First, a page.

Building Better Bug Reports


Each bug report is colored by the judgment of the person producing it. Testers should want to develop their skills to be better communicators with bug backlog stakeholders so that an issue can be solved in a way that benefits everyone. Read on to challenge your ideas of what builds a clear, concise, contextualized—but still courteous—bug report.

Back in September of 2012, I joined one of my first online meetings for an international testing discussion, which was only international because I was remote in the States. Earlier in the year, I'd met software tester and agile coach Jason Coutu at CAST, where he had mentioned that he organized the local Saskatoon Testing Discussion Group. Being relatively new to conference calls, I was excited but didn't have many specific expectations. Little did I realize that I would be the only one on video chat that day. It seemed like flying as the laptop that was my window to this little world was carried around to introduce me and involve me in the discussion. Now, so many video chats later, I'm entirely used to it.

That day's topic was the ideal bug report. Jason led a brainstorming session in which the group called out many report fields they found useful or that others requested from them. On the couch at work having a late lunch break, I couldn't quite make out the list visually, but Jason picked "me" up and carried me to the board for the dot voting. When we tallied the votes, the most popular bug report fields were:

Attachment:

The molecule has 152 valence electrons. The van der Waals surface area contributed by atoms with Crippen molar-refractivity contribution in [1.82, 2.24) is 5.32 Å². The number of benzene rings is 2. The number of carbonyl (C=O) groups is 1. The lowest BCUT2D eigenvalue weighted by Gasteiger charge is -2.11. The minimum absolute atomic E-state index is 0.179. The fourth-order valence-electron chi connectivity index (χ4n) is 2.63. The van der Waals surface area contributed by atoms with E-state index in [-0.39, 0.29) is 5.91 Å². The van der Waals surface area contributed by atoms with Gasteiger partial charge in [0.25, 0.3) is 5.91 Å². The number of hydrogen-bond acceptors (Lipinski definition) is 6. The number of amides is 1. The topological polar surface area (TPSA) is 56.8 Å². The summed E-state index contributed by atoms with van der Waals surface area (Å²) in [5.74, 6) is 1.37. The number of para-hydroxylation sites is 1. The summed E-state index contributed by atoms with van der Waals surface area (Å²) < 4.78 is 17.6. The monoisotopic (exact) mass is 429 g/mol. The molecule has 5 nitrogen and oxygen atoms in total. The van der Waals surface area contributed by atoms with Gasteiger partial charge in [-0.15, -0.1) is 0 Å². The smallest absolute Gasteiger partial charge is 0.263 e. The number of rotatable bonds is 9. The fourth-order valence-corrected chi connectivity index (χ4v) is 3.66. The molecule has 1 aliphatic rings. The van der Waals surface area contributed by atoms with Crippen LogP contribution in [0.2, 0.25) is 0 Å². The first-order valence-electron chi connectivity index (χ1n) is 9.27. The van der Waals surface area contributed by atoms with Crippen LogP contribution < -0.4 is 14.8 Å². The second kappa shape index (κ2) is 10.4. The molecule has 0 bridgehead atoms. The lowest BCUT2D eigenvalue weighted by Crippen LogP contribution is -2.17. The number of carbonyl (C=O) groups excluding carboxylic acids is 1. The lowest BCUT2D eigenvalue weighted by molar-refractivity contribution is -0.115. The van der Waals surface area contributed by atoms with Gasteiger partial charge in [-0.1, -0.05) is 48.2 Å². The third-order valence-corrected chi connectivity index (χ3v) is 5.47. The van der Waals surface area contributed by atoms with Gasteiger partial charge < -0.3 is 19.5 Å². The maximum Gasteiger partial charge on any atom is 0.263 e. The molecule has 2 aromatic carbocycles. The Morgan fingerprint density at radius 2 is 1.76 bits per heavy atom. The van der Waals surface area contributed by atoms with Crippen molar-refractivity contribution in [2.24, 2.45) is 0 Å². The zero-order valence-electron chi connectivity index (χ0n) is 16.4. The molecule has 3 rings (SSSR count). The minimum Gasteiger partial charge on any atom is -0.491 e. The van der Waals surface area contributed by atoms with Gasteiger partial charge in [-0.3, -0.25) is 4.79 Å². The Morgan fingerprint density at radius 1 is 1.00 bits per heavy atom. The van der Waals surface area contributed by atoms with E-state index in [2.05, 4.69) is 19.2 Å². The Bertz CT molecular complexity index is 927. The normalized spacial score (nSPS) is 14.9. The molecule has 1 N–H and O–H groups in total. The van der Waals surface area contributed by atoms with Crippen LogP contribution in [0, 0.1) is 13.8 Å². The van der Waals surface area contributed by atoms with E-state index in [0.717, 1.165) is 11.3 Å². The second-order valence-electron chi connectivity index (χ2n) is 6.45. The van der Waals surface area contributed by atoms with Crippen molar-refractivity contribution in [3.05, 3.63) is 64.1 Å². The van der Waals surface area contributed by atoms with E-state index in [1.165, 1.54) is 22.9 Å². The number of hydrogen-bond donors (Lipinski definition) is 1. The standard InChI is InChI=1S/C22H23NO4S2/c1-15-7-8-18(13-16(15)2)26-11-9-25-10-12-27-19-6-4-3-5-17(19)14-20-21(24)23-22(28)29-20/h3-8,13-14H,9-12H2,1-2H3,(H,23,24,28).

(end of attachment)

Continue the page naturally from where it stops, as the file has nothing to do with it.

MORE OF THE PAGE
• title
  • expected
  • actual
  • steps
  • environment

I listened carefully to the discussions of clarity, simplicity, audience, and actionable next steps. Each bug report would be colored by the judgment of the person producing it, and we wanted to develop our skills to be better communicators with our bug backlog stakeholders.

We concluded that the title is the most essential part of a formally reported bug because that could be the first point of contact with a newly reported problem. Curb appeal was very important. "Crash," "fail," and—my favorite—"It no worky" were right out. Although learning the shorthand of the team might take some time, we valued communicating clearly in words the recipients would understand. I'd read Eric Jacobson's blog post emphasizing using key words for easier discovery within a bug tracking system. At this point in my career, all of my teams had been colocated, making an electronic searchable tracking system optional. For large dispersed groups, I can see this as being more important. The uTest website, designed to connect freelance testers with people in need, describes the same "breadcrumbs" approach that I favor, providing enough context in the title to make this shorthand easier to grasp.

The conversation moved on to other fields that didn't make our top five. We wrestled with the merits of also including severity. First, we talked about possible meanings for the word severity. We decided severity answers the question, "How bad is it?" Now, I'd had an impassioned lunch debate with quality assurance architect Alex Kell on this very subject. He adamantly argued that the priority of bugs in a backlog was the key piece of information telling someone when—or whether—to fix a reported problem. While I saw Alex's point, I happened to be wearing my Severity is for Lovers T-shirt that day. Testers report how impactful the bug is. In making this call, we can not center on ourselves, but instead should focus on the end user. In order to do that, we have to get to know our users better. While the business would certainly make the call on the prioritizing of a defect relative to all the other work for a particular product or project, I still consider a severity rating helpful in making that call. I show my love for the end-user by providing that information to encourage a better outcome for the people who need that bug fix. Again, knowledge of the consumers of our work shapes these early stages of the software development process.